As a daily commuter, I love one-piece riding suits. Just grab it off the hanger, step into it and zip up. The challenge is finding a suit that is well-made, has all the features I want, fits comfortably and is reasonably priced. With the new-for-2010 Tour Master Centurion suit, a team of Santa’s elves must have been dispatched to because my wishes have been fulfilled.
Resembling an aircraft flight suit, the Centurion’s shell is made of light, durable 600-denier Carbolex, overlaid with heavyweight 1,680-denier ballistic polyester panels at the shoulders, forearms, knees and seat. Removable, CE-approved armor protects the elbows, shoulders and knees and an articulated triple-density foam pad protects the back. Phoslite dark reflective piping, stripes and rear Tour Master triangle increase nighttime visibility.
There are few things I dislike more than taking up limited luggage space with a rainsuit, having to pull over when drops start to fall, digging out the rainsuit, putting it on. And then taking it off. And so on. The Centurion has a waterproof, breathable Rainguard lining, with a large inner waist gaiter to prevent seepage when water pools in your lap; a stowable Aqua-Barrier under-the-helmet hood; dual overlapping flaps with rain gutters covering the main and leg entry zippers; and waterproof vent zippers. Our all-too-brief rainy season ended just before my test, but I wore the suit while twirling around in the shower for a thorough 10-minute soaking. Though the droplets weren’t hitting me at 60 mph, it passed the test. Moisture seeped into most of the exterior pockets, but the inner chest pocket and everything else inside the suit stayed bone dry.
For comfort and fit, the Centurion features accordion stretch material at the lower back, elbows and knees, adjustable waist straps, sleeve take-up straps and hook-and-loop closures at the wrists and ankles. Fleece-lined cuffs and collar are soft, and the collar has an anchor tab to prevent flapping. For warm weather generous airflow passes through shoulder, under-sleeve, chest, thigh and back vents, with Tour Master’s Pipeline Ventilation System connecting front to back vents. When it turns cool, insulation is provided by a removable, two-piece quilted liner—warm but bulky—and a removable neck gaiter. In really cold weather you can add sweaters or electrics, but as the Rainguard lining is sewn-in the suit will, of course, get warm inside in hot temperatures. Best to keep moving!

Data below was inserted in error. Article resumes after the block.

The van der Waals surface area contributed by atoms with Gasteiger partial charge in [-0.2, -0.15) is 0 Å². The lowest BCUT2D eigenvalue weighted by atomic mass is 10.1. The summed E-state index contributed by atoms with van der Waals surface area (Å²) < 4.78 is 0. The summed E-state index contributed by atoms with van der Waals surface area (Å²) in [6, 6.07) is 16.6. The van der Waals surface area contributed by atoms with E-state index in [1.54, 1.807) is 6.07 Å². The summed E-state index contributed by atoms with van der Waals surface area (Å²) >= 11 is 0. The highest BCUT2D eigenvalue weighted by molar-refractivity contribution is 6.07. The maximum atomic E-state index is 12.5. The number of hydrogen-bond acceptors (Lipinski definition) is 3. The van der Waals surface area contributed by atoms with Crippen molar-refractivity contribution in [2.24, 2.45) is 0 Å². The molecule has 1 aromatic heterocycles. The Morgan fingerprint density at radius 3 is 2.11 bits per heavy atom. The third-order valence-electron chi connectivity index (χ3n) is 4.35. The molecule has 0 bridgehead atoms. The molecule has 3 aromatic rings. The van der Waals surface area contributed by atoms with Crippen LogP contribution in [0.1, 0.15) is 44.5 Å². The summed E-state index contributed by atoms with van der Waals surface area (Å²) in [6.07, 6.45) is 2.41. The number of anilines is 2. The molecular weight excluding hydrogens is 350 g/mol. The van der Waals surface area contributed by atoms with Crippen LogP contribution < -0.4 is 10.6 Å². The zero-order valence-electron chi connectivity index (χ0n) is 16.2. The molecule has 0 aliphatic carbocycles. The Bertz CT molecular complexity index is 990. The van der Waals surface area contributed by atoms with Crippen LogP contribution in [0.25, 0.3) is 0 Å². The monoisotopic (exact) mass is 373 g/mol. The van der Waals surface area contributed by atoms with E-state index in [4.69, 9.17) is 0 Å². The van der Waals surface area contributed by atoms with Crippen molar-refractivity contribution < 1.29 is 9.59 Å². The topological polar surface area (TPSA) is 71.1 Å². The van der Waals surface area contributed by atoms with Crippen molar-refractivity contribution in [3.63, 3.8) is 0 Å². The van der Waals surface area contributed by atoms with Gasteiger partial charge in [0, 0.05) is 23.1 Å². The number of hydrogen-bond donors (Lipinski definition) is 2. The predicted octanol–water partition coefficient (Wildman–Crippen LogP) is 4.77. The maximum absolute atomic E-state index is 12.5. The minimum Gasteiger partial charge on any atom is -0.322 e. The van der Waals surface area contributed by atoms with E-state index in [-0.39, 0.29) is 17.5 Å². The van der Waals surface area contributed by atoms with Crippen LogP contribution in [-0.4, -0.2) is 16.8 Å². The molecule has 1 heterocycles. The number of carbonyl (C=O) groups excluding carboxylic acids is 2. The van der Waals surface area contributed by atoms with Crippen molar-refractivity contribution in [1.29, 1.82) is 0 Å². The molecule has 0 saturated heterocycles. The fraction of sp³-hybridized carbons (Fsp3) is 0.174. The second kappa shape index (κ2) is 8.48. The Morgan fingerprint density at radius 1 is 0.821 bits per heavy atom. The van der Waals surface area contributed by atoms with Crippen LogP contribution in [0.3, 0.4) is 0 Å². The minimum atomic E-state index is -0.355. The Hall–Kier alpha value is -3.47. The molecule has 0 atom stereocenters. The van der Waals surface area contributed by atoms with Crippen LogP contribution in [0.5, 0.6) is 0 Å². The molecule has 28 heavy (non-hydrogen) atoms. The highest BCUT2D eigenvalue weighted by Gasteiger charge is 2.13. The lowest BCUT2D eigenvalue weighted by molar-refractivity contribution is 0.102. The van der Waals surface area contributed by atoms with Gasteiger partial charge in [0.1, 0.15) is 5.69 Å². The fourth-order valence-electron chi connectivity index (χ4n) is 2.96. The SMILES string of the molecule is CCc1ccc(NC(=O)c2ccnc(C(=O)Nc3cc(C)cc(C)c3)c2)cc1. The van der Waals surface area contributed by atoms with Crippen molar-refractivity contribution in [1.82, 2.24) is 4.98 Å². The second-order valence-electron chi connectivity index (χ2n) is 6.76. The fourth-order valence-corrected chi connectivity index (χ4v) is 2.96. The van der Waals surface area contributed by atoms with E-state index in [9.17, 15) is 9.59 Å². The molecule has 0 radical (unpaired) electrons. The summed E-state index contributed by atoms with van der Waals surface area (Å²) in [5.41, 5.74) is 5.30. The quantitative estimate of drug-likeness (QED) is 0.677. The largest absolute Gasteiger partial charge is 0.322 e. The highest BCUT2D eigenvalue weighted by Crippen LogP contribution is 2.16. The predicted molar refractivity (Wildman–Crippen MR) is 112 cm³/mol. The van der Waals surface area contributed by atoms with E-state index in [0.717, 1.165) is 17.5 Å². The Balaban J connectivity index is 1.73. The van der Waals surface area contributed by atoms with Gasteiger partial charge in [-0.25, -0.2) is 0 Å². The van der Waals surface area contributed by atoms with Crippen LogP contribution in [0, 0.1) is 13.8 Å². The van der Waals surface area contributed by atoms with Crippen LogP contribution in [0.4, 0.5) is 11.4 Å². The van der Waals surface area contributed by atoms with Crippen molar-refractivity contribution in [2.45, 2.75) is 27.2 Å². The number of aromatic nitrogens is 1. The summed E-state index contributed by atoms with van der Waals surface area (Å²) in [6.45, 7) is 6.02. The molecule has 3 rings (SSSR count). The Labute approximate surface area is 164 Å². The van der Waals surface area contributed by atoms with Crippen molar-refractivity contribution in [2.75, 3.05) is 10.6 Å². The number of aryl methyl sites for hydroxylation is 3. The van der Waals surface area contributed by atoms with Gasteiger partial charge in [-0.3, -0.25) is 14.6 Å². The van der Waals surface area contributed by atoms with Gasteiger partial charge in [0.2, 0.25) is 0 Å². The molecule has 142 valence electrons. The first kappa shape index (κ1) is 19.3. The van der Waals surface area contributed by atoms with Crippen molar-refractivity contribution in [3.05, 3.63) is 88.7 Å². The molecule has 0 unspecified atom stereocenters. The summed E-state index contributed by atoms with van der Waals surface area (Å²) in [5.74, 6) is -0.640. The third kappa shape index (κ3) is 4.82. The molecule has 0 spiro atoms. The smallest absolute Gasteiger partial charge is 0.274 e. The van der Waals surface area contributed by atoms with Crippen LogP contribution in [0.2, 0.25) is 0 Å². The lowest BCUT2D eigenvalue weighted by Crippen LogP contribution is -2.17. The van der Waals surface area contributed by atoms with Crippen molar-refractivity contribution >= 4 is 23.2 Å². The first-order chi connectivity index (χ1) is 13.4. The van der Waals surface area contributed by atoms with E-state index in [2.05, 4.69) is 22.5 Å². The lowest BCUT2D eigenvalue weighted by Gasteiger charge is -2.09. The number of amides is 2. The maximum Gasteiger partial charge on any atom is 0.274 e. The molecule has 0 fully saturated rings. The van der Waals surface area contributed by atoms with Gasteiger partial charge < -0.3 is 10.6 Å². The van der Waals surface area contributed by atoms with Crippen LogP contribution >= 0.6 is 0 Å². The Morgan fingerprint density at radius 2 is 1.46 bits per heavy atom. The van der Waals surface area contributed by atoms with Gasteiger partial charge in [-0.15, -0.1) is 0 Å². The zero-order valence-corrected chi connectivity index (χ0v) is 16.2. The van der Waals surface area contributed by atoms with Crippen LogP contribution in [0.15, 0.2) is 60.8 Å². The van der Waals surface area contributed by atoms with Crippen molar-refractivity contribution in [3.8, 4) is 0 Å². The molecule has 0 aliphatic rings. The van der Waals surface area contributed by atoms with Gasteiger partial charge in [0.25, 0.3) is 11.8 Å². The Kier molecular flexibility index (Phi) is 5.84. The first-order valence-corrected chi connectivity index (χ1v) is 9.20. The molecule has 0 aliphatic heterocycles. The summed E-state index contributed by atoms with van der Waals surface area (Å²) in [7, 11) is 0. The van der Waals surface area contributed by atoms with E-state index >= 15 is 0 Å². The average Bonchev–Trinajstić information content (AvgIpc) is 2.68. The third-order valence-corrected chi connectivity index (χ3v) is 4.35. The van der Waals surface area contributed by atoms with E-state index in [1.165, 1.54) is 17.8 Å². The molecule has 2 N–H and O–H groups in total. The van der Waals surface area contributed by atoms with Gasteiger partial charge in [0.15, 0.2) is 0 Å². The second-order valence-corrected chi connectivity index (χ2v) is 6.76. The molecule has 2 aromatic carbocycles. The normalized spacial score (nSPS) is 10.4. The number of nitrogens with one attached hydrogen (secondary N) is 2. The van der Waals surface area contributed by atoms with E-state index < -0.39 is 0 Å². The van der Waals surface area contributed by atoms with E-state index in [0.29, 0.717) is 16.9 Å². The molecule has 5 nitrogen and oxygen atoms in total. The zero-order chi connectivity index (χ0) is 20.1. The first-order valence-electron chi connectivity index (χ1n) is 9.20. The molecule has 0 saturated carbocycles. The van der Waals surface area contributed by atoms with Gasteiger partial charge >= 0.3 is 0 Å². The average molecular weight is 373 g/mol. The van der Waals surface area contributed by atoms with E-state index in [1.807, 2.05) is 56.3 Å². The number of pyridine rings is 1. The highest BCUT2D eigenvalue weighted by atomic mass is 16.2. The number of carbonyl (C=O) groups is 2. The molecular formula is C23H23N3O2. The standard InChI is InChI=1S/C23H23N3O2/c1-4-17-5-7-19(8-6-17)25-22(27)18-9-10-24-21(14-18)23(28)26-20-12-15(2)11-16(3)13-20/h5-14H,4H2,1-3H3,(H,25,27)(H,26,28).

The main zipper goes from the neck to just below the left side of the groin, and two leg zippers go from the ankle all the way up to the hips. Each leg zipper has dual pulls, providing easy access to the pockets of your pants. Getting in and out of the Centurion takes a little practice, but it’s easy enough after a few attempts and overall the suit fit me well. The dual flaps secured by hook-and-loop that cover the big zippers require some fiddling to open and close, but this is a reasonable trade-off for the protection provided against cold air and rain.
The Centurion stumbles a bit in terms of pockets, which are numerous but not quite big enough. Though convenient and well placed, the right chest pocket and two front cargo pockets don’t hold much, and I could barely get my hands into the handwarmer hip pockets. The inner left chest pocket is the most spacious, whereas the right forearm pocket is sized perfectly for keys, ear plugs, cash and gas cards.
A few loose ends of thread and some inelegant stitching are acceptable for a waterproof suit chock full of features that retails for only $369.99. A fair price for the only piece of riding gear you may need. We’d like to see larger, fully waterproof pockets and some more conspicuous color options than just Gun Metal Silver and Black. Available in sizes XS-3XL.
For more information: See your Tour Master dealer or visit www.tourmaster.com